FLICKR, MARTIN PETTITTScientists know that circadian rhythms affect metabolism, but many of the ways in which the timing of eating can influence health are still unknown. Now, researchers from the Weizmann Institute of Science in Israel and the Sanford-Burnam Medical Resarch Institute in Florida have shown in mice that the timing of meals affects the levels of triglycerides in the liver. The work was published last week (February 5) in Cell Metabolism.
The researchers analyzed 159 lipids in wild-type mice—which had been on a 12-hour light:dark cycle, but were switched to total darkness for testing—every four hours during a 24-hour period. They found that 27 of the lipids exhibited circadian oscillations, and that of those lipids, the majority were phosphoinositides and triglycerides (TAG), which peaked around eight hours after “sunrise.” In mice in which clock genes were disrupted, the researchers found that TAG accumulation still cycled, but peaked about 12 hours after the wild-type mice. When the investigators limited both groups of mice to eating at night when the animals are most active, rather than eating throughout the day, TAG accumulation shifted in both groups of mice to the middle of the circadian cycle. After night feeding, overall levels of TAG went down by about 50 percent in wild-type mice, but up by about 25 percent in mutant mice, suggesting that feeding time can influence lipids in the liver.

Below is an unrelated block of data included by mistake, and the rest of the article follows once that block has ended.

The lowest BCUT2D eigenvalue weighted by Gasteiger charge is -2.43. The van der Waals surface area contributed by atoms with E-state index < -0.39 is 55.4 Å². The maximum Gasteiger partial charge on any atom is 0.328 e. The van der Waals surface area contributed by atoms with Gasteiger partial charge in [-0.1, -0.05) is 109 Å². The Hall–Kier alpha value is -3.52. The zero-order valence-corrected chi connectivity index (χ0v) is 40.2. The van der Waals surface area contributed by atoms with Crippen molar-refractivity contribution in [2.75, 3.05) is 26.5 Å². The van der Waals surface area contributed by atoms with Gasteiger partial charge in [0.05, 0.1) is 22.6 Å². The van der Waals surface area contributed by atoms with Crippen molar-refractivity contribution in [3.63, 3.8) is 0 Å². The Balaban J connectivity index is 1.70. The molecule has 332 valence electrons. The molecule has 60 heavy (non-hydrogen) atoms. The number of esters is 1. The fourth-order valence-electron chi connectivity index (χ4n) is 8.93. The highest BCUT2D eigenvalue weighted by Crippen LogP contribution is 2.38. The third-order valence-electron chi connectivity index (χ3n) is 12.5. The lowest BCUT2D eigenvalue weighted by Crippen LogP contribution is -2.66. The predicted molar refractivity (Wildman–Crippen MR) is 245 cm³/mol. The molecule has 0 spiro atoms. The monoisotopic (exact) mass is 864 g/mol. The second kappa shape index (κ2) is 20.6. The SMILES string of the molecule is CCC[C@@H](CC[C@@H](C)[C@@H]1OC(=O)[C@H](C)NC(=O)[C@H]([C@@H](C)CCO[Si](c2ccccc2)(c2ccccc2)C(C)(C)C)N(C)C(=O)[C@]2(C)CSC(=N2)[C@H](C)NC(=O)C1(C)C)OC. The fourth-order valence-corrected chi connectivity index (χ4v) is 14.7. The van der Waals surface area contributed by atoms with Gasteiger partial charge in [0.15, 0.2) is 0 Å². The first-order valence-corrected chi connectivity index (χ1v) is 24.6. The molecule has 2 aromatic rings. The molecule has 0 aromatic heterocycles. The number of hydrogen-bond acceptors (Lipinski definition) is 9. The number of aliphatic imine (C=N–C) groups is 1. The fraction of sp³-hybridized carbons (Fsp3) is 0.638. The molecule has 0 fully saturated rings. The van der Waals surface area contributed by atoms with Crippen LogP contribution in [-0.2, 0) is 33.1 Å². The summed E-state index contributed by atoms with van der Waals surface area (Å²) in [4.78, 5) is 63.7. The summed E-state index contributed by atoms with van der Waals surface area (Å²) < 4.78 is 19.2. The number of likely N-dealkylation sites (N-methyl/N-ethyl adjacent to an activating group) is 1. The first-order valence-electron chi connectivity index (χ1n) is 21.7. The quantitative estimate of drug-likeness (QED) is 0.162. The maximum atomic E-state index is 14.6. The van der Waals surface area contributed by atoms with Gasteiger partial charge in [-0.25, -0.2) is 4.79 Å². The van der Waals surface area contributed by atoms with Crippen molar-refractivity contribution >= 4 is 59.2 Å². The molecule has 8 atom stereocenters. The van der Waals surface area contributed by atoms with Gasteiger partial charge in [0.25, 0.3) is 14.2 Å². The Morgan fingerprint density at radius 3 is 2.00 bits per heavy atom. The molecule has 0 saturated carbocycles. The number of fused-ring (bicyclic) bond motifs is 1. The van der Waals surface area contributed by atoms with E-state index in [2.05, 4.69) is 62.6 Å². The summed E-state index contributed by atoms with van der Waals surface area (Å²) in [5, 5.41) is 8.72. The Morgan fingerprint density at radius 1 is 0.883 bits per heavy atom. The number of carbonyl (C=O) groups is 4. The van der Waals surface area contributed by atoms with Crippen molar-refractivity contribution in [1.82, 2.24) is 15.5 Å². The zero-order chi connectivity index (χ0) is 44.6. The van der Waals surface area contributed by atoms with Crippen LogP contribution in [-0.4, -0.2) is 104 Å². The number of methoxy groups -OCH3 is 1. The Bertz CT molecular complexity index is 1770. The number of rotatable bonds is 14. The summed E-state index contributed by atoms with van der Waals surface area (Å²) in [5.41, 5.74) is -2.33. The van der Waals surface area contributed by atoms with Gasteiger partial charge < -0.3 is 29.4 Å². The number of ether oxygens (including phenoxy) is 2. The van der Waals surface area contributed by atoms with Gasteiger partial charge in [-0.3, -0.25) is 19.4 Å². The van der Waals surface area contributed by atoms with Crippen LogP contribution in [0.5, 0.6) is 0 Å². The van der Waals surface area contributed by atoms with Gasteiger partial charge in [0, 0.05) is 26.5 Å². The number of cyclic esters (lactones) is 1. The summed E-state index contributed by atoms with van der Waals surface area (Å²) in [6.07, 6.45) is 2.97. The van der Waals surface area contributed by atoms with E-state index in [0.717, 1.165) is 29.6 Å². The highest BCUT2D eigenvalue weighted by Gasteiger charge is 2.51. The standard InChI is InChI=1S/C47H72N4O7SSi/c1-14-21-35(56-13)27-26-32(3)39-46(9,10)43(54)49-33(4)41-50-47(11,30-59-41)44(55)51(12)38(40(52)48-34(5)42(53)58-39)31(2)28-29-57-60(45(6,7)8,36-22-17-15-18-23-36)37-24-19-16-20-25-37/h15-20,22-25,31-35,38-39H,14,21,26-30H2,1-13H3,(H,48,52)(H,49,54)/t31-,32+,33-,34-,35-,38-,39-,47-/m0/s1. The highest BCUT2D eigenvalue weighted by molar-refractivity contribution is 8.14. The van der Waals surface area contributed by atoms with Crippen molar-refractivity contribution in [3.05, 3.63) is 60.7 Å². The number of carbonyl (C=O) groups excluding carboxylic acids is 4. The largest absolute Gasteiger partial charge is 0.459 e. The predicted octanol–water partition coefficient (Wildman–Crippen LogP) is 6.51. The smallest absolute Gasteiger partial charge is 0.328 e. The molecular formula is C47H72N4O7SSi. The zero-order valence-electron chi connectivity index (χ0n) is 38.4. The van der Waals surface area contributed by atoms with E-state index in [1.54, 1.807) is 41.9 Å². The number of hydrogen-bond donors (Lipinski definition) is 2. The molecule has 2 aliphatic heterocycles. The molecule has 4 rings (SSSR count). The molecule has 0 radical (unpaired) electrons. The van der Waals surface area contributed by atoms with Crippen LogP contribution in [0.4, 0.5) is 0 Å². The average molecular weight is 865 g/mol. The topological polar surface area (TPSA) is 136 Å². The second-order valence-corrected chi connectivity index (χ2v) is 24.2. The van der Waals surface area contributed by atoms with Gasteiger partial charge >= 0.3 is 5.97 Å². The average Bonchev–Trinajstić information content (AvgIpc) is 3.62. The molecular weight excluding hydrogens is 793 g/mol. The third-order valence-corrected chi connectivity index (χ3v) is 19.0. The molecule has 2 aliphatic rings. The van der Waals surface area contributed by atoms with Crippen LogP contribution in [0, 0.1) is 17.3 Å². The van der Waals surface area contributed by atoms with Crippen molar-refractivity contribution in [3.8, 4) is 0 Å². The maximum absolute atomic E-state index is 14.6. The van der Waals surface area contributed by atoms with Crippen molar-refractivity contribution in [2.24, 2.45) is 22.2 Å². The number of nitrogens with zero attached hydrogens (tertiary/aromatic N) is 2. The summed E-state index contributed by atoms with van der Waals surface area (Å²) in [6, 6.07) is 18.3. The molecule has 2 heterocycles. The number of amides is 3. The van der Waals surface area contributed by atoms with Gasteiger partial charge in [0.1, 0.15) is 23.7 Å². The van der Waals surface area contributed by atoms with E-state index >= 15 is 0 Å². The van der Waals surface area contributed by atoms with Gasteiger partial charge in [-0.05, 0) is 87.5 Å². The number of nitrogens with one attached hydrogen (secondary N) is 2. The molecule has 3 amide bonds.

“The striking outcome of restricted nighttime feeding . . . is of clinical importance,” coauthor Gad Asher of the Weizmann Institute said in a statement. “No currently available drugs have been shown to change lipid accumulation as efficiently and drastically as simply adjusting meal time—not to mention the possible side effects that may be associated with such drugs.”